Scientists at Tokyo's Yamazaki Gakuen University wondered why dogs do not seem to feel the cold in their paws, even though the paws have less insulating fur than their trunks. The paws have pads containing a high fat content, which freezes less easily than other tissues, but they also have a high surface area-to-volume ratio, which means they should lose heat easily. In humans exposed to frigid temperatures, vasoconstriction occurs in the extremities to reduce the blood flow and resultant heat loss, and ensure the blood returning to the rest of the body does not cool too much. The research team, led by Dr. The counter-current heat exchange system prevents the body cooling and ensures the paw temperature stays within reasonable limits. Situating the Global Environment. Italian journal of Mammalogy : N 23 (2012) Wolves, people, territories. – Wolfen Warrior Spirit. Abstract Reliable estimates of population parameters and their trends are necessary for effective management and conservation actions, especially for endangered species such as wolves in most European countries.
Under the Habitat Directive 92/43/CEE, all countries are required to monitor the status of their endangered populations. The ultimate goal of population monitoring is to detect a change in both magnitude and direction for one of the population parameters. We discuss the importance of wolf populations monitoring in Europe, giving examples from the contributions of this theme issue, and we highlight the technical challenges of transboundary monitoring and of preventive measures implementation. Keywords Europe; population monitoring; preventive measures; transboundary monitoring; wolves Contents. The Cost of the Wild. Restoring an ecosystem to primitive grandeur is no simple matter in a complex world Pat Shipman It was a National Geographic day that I never thought I’d experience.
Hunting wolves in MT. Where are the data? Jay Mallonee. Are Hunters Good Wildlife Stewards When It Comes To Wolves? Not According To This Study. A new study likely to be controversial in some quarters suggests that hunters are not especially good wildlife stewards when the wildlife in question are wolves. While hunters long have been seen as conservation advocates for a wide range of species, when it comes to wolves the study by two University of Wisconsin-Madison researchers would seem to indicate that the only good wolf is a dead wolf in the hunter's mind.
“Hunters were some of the least tolerant of wolves among our respondents, and the closer you got to wolf range the less tolerant they were,” said Adrian Treves, a professor in the UW-Madison Nelson Institute for Environmental Studies. Professor Treves and a colleague, Kerry Martin, took up a research project beginning in 2001 to survey hunters and non-hunters on attitudes toward wolves. Critique of Wildlife Radio-tracking and its Use in National Parks: A Report to the U.S. National Park Service. Northern Prairie Wildlife Research Center February 6, 2002 L. David Mech and Shannon M. Barber This resource is based on the following source (Northern Prairie Publication 1164): Mech, L. This resource should be cited as: Mech, L. Wolf Dog Coalition - Scientists' Petition. || Go back to the Wolf Dog Coalition's main page || Back to Letters & Background Info || Wolf Dog Coalition - Scientists' Petition We the undersigned believe, based on current scientific fact and opinion that:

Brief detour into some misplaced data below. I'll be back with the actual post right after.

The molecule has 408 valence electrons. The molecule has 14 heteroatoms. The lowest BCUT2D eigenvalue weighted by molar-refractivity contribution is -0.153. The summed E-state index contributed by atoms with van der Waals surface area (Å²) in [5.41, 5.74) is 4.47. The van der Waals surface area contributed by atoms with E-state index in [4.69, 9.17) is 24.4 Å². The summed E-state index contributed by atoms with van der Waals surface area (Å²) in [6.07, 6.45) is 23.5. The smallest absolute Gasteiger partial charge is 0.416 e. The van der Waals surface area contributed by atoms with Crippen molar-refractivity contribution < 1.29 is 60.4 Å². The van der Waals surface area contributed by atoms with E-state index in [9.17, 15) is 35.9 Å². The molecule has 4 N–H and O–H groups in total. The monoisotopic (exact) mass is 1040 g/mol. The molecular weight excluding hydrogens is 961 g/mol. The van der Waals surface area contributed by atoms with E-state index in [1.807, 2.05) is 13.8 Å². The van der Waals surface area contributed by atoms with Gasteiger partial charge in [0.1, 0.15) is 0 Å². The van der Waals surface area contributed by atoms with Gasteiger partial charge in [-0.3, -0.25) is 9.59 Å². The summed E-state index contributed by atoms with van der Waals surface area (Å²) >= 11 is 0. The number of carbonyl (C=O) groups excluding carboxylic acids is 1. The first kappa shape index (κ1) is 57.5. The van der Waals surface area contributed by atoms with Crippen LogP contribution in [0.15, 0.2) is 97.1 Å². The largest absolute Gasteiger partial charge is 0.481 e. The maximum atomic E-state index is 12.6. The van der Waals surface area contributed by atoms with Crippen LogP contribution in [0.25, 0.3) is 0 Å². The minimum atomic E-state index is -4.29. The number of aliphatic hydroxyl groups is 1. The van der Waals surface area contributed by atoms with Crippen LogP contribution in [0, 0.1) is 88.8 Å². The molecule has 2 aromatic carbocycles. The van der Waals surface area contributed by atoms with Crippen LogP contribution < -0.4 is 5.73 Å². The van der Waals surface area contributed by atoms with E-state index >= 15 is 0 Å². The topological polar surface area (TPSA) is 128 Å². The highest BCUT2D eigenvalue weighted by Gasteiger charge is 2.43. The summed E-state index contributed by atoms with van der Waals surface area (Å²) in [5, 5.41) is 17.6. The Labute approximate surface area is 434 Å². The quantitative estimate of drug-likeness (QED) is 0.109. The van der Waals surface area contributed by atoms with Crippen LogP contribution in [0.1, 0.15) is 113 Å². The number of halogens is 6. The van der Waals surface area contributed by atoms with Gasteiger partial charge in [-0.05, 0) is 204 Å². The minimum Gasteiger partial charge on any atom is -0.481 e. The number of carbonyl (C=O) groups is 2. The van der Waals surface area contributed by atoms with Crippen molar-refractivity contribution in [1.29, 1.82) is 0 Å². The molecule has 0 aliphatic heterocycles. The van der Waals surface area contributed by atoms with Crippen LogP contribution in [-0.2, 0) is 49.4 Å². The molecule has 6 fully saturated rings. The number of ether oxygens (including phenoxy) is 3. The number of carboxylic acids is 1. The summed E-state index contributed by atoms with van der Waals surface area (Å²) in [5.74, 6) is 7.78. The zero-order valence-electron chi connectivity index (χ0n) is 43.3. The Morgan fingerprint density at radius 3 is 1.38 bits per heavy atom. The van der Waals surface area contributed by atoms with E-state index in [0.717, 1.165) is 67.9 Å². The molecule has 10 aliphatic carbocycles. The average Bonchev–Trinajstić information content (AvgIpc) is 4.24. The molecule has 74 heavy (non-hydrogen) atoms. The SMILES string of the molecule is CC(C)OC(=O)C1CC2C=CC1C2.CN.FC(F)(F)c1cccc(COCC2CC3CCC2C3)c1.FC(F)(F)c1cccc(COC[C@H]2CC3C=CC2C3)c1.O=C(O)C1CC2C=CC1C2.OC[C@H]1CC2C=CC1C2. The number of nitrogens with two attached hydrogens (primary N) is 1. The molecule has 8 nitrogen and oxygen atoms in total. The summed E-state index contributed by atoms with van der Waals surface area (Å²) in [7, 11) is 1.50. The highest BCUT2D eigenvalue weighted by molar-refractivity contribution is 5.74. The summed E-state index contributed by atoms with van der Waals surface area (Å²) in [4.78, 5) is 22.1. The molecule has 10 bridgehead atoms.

Predator Research. About Us « Wildlife Science Center. History WSC was founded as a federally funded research facility in 1976, in order to observe and document the physiology and behavior of a captive population of gray wolves. Although the Center no longer receives federal funding, its distinctive research continues. However, since achieving 501(c)(3) status in 1991 it has concentrated its assets and knowledge on educational programming.
It offers both on and offsite interactive presentations and overnight camping experiences to Minnesota youth by partnering with school and community-based organizations. Through its research and educational efforts, the WSC’s expertise is often sought by international, national, and regional institutions, regarding the care, handling, breeding, and ecological significance of wolves. 'Apparent wolf attack': Campers say wolf tore through campground. Early Monday morning, an average-sized male wolf of about 75 pounds, matching the description of the wolf in the attack, was trapped and killed in the campground. The wolf is being taken to the University of Minnesota veterinary diagnostic lab to be tested for rabies.
Also, the lab will collect samples for DNA analyses and complete a thorough medical examination to determine the health of the animal. (Courtesy Department of Natural Resources) Wildlife officials on Monday were investigating a reported wolf attack on a 16-year-old boy camping last weekend in northern Minnesota. Yellowstone National Park. Editor's note: The following story was produced by the University of Wyoming communications staff.